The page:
I thought, and hoped all of this would change as soon as I saw my baby for the first time. I thought maybe that truck of love really would hit me and I would never look back. But as much as I cried when they held her up for the first time, as amazed as I was to look at her sweet face, a face I never could have conjured up in my imagination, as much as I loved her, I was so scared. All of my love felt like fear.

I was terrified for her well-being, terrified when she was crying, terrified when the nurses took her away, terrified I didn't know how to feed her and was she eating and how long was it going to hurt like that?! I was terrified because I didn't know how to get her to sleep, or how to swaddle her blankets the right way so they actually stayed tight, and I was terrified to hold her and burp her and change her diaper and bathe her and dress her and be left with her. She was so tiny and helpless! There was a huge burden weighing on me to be the one responsible for the life of this new human. Everything was so new to me. All my years of babysitting felt like they had done nothing to prepare me for this. As I looked at the tiny baby in my arms, I felt love, in some form, and an overwhelming amount of fear.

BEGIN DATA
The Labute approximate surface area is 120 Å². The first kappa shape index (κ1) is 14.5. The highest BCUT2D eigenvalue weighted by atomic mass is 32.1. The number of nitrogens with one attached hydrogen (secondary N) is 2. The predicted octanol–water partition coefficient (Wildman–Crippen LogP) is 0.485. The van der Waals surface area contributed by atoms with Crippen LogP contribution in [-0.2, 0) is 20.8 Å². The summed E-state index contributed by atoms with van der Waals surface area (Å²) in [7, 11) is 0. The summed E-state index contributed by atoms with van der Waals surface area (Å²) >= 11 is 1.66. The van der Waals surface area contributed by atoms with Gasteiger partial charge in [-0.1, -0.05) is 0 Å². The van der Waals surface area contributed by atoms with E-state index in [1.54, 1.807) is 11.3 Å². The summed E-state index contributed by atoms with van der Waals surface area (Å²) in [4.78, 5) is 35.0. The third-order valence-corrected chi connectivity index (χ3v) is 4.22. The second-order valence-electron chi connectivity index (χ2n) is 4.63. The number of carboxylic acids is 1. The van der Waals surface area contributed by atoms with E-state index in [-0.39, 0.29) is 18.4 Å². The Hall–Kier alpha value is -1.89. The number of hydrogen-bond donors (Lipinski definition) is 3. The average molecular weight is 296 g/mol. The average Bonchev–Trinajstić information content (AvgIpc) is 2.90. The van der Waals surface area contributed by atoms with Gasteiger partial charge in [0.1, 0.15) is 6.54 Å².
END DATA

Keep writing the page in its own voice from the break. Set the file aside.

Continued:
I'll never forget telling my husband I didn't understand all the happy, lovey-dovey newborn posts my friends put on Facebook. I was too exhausted and painfully sore and hormonal and panicky and overwhelmed to post things about I couldn't believe how much I loved my new baby and I couldn't imagine life without her and I loved being her mama. I could remember life without her, and it had been a good life where I actually slept, and my breasts weren't about to fall off my body, and I wasn't covered in puke but terrified to shower. And I had always thought I would love being a mom, but I had pictured lazy days at the park, and reading my favorite children's stories, and baking muffins and playing play-dough together, not crying while breastfeeding, or being up at 2 in the morning because we had no idea how to get her to go back to sleep, or looking at the tiny person in my arms and wishing so badly she could knew me or could show some sort of affection.